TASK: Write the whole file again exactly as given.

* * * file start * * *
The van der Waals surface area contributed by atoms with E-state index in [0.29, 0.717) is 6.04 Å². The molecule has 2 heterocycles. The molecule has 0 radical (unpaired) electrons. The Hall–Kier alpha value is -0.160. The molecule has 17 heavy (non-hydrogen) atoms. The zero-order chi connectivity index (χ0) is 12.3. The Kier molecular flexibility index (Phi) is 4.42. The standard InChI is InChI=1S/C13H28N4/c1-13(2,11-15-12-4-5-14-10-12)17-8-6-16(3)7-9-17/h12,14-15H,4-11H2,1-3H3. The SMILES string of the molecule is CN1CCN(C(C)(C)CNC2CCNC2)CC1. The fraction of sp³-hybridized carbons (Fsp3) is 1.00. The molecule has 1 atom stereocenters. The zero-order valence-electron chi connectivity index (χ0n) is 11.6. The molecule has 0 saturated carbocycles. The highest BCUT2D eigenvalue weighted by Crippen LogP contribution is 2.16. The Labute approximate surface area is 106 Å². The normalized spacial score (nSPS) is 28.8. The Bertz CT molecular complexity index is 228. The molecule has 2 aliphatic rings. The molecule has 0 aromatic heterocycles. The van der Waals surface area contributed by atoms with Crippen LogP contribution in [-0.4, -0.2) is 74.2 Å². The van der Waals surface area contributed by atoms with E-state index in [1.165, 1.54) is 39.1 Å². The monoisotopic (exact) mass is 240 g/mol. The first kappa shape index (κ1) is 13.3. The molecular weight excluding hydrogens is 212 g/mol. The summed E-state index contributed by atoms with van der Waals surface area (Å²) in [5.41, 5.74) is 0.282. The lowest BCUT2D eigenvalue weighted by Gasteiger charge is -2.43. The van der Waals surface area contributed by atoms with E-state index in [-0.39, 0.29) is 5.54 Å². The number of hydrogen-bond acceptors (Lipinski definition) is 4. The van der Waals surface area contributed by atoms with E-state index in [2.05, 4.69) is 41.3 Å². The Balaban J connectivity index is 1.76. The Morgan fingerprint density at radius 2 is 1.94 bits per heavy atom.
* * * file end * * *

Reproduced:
The van der Waals surface area contributed by atoms with E-state index in [0.29, 0.717) is 6.04 Å². The molecule has 2 heterocycles. The molecule has 0 radical (unpaired) electrons. The Hall–Kier alpha value is -0.160. The molecule has 17 heavy (non-hydrogen) atoms. The zero-order chi connectivity index (χ0) is 12.3. The Kier molecular flexibility index (Phi) is 4.42. The standard InChI is InChI=1S/C13H28N4/c1-13(2,11-15-12-4-5-14-10-12)17-8-6-16(3)7-9-17/h12,14-15H,4-11H2,1-3H3. The SMILES string of the molecule is CN1CCN(C(C)(C)CNC2CCNC2)CC1. The fraction of sp³-hybridized carbons (Fsp3) is 1.00. The molecule has 1 atom stereocenters. The zero-order valence-electron chi connectivity index (χ0n) is 11.6. The molecule has 0 saturated carbocycles. The highest BCUT2D eigenvalue weighted by Crippen LogP contribution is 2.16. The Labute approximate surface area is 106 Å². The normalized spacial score (nSPS) is 28.8. The Bertz CT molecular complexity index is 228. The molecule has 2 aliphatic rings. The molecule has 0 aromatic heterocycles. The van der Waals surface area contributed by atoms with Crippen LogP contribution in [-0.4, -0.2) is 74.2 Å². The van der Waals surface area contributed by atoms with E-state index in [1.165, 1.54) is 39.1 Å². The monoisotopic (exact) mass is 240 g/mol. The first kappa shape index (κ1) is 13.3. The molecular weight excluding hydrogens is 212 g/mol. The summed E-state index contributed by atoms with van der Waals surface area (Å²) in [5.41, 5.74) is 0.282. The lowest BCUT2D eigenvalue weighted by Gasteiger charge is -2.43. The van der Waals surface area contributed by atoms with E-state index in [-0.39, 0.29) is 5.54 Å². The number of hydrogen-bond acceptors (Lipinski definition) is 4. The van der Waals surface area contributed by atoms with E-state index in [2.05, 4.69) is 41.3 Å². The Balaban J connectivity index is 1.76. The Morgan fingerprint density at radius 2 is 1.94 bits per heavy atom.